Welcome to your Thursday morning round-up of stories in today’s edition of The Legal Intelligencer. All of the links below will take you directly to today’s stories, or you can head straight over to The Legal’s homepage. (Some stories may require registration or a paid subscription.)
The top story this morning is the lawyers for former Penn State President Graham Spanier calling out Louis Freeh for what they said was a “blundering, indefensible indictment” of their client. As reporter Gina Passarella writes, the four attorneys spoke at a press conference in Philadelphia and said they know what an independent and complete investigation looks like, but that Freeh failed to provide one when hired by the school to investigate how it handled reports of sex abuse by former assistant football coach Jerry Sandusky.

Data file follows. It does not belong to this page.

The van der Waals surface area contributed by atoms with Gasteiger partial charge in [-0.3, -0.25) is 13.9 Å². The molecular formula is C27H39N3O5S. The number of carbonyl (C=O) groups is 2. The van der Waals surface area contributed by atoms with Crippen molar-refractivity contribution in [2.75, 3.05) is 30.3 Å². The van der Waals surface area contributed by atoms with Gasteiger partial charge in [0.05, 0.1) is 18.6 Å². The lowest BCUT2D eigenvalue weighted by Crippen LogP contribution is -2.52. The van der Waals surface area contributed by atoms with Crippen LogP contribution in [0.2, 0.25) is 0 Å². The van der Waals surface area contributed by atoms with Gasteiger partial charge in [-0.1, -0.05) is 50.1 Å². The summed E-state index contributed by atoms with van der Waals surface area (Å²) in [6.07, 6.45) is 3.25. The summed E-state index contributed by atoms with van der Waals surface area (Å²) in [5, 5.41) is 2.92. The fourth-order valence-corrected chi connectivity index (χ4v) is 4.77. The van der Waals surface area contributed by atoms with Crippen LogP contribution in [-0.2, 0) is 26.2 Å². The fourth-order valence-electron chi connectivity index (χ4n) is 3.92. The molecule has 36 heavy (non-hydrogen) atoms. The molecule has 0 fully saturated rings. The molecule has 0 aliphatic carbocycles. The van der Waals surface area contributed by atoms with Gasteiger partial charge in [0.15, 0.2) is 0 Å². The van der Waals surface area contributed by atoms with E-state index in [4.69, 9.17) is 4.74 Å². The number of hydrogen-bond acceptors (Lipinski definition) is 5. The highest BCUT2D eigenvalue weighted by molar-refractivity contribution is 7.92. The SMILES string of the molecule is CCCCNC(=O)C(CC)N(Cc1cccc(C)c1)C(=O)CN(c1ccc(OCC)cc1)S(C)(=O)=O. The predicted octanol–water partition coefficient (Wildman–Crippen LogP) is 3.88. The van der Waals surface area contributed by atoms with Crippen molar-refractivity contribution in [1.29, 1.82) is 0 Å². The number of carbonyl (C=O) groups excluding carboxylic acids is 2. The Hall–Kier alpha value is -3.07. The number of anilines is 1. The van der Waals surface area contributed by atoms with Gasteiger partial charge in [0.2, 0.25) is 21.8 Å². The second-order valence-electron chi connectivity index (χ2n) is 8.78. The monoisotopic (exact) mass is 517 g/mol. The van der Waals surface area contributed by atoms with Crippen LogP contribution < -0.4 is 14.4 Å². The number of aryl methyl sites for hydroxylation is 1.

Below the fold on Page 1, reporter Saranac Hale Spencer writes that a tech company’s antitrust suit against several cellphone companies survived a motion to dismiss. The company maintains a system for locating cellphones that have dialed 911 and the companies favor a competing system.
In more Regional News on Page 3, Gina Passarella writes that the Supreme Court has ruled the rescue doctrine cannot be invoked by a volunteer firefighter who seeks to collect benefits under his own insurance policy to cover injuries suffered on his own property while departing for an accident scene.
In this week’s Young Lawyer column, the YL Editorial Board writes about considerations for young lawyers in the wake of the Penn State scandal.
In a Securities Law column, James G. McMillan, James H.S. Levine and M. Duncan Grant write that Pennsylvania stockholders bear the burden in freeze-out mergers.
If you have questions or comments about any of today's stories, or our coverage as a whole, we invite you to e-mail any of the reporters directly. We hope you'll enjoy today's Legal.